Psychiatry & Psychology--General/Autism


QUESTION: I am 33 and male and recently decided to  start seeing a therapist for season depression. I've seen him maybe four times so far and I yesterday told him I was in a special edu class in high school which seemed to  bring up a lot of interest for him. He decided to start asking me questions about my social interactions and my empathy. I think he thinks I might be autistic or have aspergers syndrome. I personally think I read people fairly well and have been told by others I am too sensitive to people. How common are those disorders?

ANSWER: Your observations and questions are quite perceptive and socially adept, James, and are certainly worthwhile discussing. It's just that you asked the wrong person, because that's exactly what your therapist is for.

Give it a go. It's your time; it's your money. And if you don't feel the answers are sufficiently forthcoming, there are lots of other clinical psychologists (if that's what your therapist is).

And if you have a follow-up, feel free any time.


---------- FOLLOW-UP ----------

QUESTION: Well he read off questions to that effect from a booklet at my last appointment and hasn't yet tallied up the results. I don't think there are nearly so many therapists that my insurance covers in my area. I am worried that if he concludes I  have  a disorder  other than low confidence that he'll start treating me differently. When I told  him I was in special edu class in high school he  made it seem like he thought it was quite a bit more  impressive that I even completed  college. I'm worried this could change everything pending his  interpretation of my responses.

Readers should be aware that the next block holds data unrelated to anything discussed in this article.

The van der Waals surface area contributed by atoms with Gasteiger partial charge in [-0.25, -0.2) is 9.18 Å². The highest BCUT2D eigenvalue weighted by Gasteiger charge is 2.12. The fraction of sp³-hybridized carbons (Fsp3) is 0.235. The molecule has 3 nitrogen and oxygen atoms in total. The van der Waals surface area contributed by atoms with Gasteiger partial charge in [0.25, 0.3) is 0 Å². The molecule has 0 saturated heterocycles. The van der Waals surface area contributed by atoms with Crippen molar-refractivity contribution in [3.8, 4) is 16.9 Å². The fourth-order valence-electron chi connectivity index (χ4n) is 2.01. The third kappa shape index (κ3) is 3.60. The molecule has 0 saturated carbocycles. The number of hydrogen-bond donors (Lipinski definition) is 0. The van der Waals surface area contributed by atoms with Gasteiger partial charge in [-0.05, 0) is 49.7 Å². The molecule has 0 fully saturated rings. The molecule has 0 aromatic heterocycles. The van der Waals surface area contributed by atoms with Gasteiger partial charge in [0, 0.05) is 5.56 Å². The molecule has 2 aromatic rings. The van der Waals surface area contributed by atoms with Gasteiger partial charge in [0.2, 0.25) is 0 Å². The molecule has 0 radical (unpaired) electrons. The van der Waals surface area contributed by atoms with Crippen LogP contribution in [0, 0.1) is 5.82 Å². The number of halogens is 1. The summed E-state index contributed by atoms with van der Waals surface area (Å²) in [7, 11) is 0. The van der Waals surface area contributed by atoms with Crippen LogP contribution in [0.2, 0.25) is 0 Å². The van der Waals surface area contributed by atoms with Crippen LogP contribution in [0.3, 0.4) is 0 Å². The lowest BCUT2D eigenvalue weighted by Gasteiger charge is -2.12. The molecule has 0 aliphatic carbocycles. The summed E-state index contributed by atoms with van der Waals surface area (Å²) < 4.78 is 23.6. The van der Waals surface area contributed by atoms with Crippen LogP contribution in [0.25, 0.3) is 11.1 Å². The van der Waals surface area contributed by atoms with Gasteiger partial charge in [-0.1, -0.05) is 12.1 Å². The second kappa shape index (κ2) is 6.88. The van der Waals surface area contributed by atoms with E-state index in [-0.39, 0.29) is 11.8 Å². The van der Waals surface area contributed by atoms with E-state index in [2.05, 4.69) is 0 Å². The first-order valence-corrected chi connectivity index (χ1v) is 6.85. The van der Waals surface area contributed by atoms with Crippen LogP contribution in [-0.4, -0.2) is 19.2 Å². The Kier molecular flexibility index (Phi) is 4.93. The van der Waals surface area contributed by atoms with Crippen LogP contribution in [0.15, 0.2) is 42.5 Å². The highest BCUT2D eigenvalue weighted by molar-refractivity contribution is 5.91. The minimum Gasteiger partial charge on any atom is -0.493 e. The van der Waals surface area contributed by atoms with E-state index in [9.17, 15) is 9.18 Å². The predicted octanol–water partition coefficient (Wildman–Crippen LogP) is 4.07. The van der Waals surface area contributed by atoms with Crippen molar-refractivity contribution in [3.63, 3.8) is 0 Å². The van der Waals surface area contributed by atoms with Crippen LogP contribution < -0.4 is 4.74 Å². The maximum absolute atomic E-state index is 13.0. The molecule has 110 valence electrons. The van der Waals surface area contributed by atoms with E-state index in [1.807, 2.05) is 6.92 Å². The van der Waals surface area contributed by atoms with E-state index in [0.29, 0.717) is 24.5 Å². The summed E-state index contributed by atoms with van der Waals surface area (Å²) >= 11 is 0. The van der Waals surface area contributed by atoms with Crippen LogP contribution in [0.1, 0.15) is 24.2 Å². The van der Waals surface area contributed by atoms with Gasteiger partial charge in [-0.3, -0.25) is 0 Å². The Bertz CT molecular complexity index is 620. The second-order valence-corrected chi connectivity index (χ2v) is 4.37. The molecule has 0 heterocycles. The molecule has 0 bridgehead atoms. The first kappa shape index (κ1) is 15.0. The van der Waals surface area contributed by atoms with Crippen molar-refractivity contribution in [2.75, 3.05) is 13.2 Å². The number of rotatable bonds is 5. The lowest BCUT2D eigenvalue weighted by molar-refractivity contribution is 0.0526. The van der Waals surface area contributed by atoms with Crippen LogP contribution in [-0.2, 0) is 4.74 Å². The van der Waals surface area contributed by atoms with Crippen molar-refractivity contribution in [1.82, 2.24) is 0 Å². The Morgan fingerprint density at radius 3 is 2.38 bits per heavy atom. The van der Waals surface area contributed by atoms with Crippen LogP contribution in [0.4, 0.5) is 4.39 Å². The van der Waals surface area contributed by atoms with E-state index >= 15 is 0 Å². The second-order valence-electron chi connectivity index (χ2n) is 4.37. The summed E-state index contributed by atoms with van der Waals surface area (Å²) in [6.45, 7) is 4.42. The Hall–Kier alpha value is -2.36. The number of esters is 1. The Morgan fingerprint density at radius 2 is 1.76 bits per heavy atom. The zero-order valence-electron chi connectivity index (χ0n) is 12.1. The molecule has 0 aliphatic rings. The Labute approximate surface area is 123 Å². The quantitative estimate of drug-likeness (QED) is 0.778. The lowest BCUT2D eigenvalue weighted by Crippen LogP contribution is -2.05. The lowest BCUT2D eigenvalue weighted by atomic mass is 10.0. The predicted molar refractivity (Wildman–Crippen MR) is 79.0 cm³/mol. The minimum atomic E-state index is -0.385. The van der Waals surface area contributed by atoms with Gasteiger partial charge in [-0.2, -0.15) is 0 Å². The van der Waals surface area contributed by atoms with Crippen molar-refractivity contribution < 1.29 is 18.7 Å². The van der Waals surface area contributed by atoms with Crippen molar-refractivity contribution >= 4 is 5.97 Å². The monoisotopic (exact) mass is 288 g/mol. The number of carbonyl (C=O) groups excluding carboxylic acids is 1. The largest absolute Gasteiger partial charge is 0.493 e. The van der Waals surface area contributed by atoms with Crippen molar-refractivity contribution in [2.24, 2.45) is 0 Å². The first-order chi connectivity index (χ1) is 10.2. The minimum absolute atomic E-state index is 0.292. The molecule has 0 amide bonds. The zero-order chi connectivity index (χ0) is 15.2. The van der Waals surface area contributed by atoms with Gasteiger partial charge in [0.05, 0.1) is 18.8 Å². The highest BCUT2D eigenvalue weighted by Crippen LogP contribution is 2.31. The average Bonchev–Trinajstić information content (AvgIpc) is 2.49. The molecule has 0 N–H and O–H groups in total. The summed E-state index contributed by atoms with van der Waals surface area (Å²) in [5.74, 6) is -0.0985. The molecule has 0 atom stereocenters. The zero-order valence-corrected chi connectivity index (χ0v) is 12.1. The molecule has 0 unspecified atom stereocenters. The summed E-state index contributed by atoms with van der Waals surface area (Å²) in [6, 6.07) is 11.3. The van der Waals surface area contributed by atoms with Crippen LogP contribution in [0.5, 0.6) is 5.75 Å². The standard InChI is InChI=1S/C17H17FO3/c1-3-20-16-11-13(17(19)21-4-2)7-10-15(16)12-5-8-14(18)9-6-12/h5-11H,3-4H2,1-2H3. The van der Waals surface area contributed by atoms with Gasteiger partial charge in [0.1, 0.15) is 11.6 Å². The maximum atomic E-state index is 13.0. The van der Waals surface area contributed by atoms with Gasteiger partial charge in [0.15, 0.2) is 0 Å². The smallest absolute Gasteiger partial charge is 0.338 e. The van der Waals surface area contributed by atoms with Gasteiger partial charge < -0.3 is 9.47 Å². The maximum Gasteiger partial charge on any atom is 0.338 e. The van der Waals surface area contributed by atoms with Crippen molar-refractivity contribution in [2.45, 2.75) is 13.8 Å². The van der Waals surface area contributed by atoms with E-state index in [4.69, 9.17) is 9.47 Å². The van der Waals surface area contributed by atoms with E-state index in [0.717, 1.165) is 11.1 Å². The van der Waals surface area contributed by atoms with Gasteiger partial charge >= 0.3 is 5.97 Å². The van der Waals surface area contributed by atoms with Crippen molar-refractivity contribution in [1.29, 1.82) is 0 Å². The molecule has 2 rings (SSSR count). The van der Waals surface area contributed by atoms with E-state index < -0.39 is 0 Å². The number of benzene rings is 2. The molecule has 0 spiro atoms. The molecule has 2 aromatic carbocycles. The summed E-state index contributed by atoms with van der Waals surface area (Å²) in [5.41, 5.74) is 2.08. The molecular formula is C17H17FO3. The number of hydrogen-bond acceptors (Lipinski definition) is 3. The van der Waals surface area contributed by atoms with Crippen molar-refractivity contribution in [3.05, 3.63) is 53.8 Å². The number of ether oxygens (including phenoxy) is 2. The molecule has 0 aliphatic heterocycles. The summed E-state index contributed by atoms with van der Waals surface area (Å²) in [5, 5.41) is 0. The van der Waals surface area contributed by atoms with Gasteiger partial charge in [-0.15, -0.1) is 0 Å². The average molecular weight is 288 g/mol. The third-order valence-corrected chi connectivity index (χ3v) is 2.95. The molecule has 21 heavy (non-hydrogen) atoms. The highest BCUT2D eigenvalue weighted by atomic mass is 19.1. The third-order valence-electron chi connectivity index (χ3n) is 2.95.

I have to repeat my previous comments, James.

One reason is that it's not proper to interfere in any way with ongoing therapy. Another is that a lot hinges on the reason for your going. You say "seasonal depression" but there may be something else that comes out in time, and the objectives of therapy can change. A third is that the concerns you raise with me show a certain intellect that he may not otherwise appreciate.

I don't like bypassing legitimate questions, but I'm sure you understand. I really suggest you expose all your concerns to him -- even in the form of a printout of this if you'd rather.

That you came to him through your insurer implies that he must be competent, but you're entitled to ask for an alternate referral if you can't be open with this one or if he does not seem to be addressing your needs -- after you give him a reasonable opportunity. Even though he is the professional, you are entitled to specify what you want help with, and to ask how he proposes to treat you for that.


Psychiatry & Psychology--General

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Alan Auerbach


Taught psychology for 30 years, authored four textbooks. Specialize in introductory and industrial/organizational psychology, but will tackle wider range of areas.

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